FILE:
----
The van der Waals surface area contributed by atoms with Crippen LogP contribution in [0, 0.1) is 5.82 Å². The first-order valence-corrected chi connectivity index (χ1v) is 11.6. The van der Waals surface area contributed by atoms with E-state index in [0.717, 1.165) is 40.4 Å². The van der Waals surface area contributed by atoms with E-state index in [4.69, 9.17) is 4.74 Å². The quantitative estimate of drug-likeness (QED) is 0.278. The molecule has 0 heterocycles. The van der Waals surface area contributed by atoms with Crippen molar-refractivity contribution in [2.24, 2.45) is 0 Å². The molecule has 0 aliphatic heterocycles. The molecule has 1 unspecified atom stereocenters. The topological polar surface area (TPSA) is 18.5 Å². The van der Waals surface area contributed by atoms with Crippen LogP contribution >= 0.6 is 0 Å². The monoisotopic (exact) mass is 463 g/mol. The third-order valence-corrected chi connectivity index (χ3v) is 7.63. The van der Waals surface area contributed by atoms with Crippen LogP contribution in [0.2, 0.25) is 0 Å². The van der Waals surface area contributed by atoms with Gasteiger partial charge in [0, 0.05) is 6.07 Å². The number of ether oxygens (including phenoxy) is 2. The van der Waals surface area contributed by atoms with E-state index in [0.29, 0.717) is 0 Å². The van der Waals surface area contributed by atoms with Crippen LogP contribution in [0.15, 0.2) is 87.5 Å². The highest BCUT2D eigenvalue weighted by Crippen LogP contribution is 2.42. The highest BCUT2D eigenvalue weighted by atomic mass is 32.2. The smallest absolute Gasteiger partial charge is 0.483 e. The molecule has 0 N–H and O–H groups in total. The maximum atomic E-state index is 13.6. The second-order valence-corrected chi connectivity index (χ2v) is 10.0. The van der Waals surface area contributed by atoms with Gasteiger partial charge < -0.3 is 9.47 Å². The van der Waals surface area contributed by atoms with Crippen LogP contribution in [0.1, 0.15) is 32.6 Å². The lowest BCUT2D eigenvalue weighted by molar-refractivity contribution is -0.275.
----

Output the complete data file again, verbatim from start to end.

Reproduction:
The van der Waals surface area contributed by atoms with Crippen LogP contribution in [0, 0.1) is 5.82 Å². The first-order valence-corrected chi connectivity index (χ1v) is 11.6. The van der Waals surface area contributed by atoms with E-state index in [0.717, 1.165) is 40.4 Å². The van der Waals surface area contributed by atoms with E-state index in [4.69, 9.17) is 4.74 Å². The quantitative estimate of drug-likeness (QED) is 0.278. The molecule has 0 heterocycles. The van der Waals surface area contributed by atoms with Crippen molar-refractivity contribution in [2.24, 2.45) is 0 Å². The molecule has 0 aliphatic heterocycles. The molecule has 1 unspecified atom stereocenters. The topological polar surface area (TPSA) is 18.5 Å². The van der Waals surface area contributed by atoms with Crippen LogP contribution >= 0.6 is 0 Å². The monoisotopic (exact) mass is 463 g/mol. The third-order valence-corrected chi connectivity index (χ3v) is 7.63. The van der Waals surface area contributed by atoms with Crippen LogP contribution in [0.2, 0.25) is 0 Å². The van der Waals surface area contributed by atoms with Gasteiger partial charge in [0, 0.05) is 6.07 Å². The number of ether oxygens (including phenoxy) is 2. The van der Waals surface area contributed by atoms with E-state index in [0.29, 0.717) is 0 Å². The van der Waals surface area contributed by atoms with Crippen LogP contribution in [0.15, 0.2) is 87.5 Å². The highest BCUT2D eigenvalue weighted by Crippen LogP contribution is 2.42. The highest BCUT2D eigenvalue weighted by atomic mass is 32.2. The smallest absolute Gasteiger partial charge is 0.483 e. The molecule has 0 N–H and O–H groups in total. The maximum atomic E-state index is 13.6. The second-order valence-corrected chi connectivity index (χ2v) is 10.0. The van der Waals surface area contributed by atoms with Gasteiger partial charge < -0.3 is 9.47 Å². The van der Waals surface area contributed by atoms with Crippen LogP contribution in [0.1, 0.15) is 32.6 Å². The lowest BCUT2D eigenvalue weighted by molar-refractivity contribution is -0.275.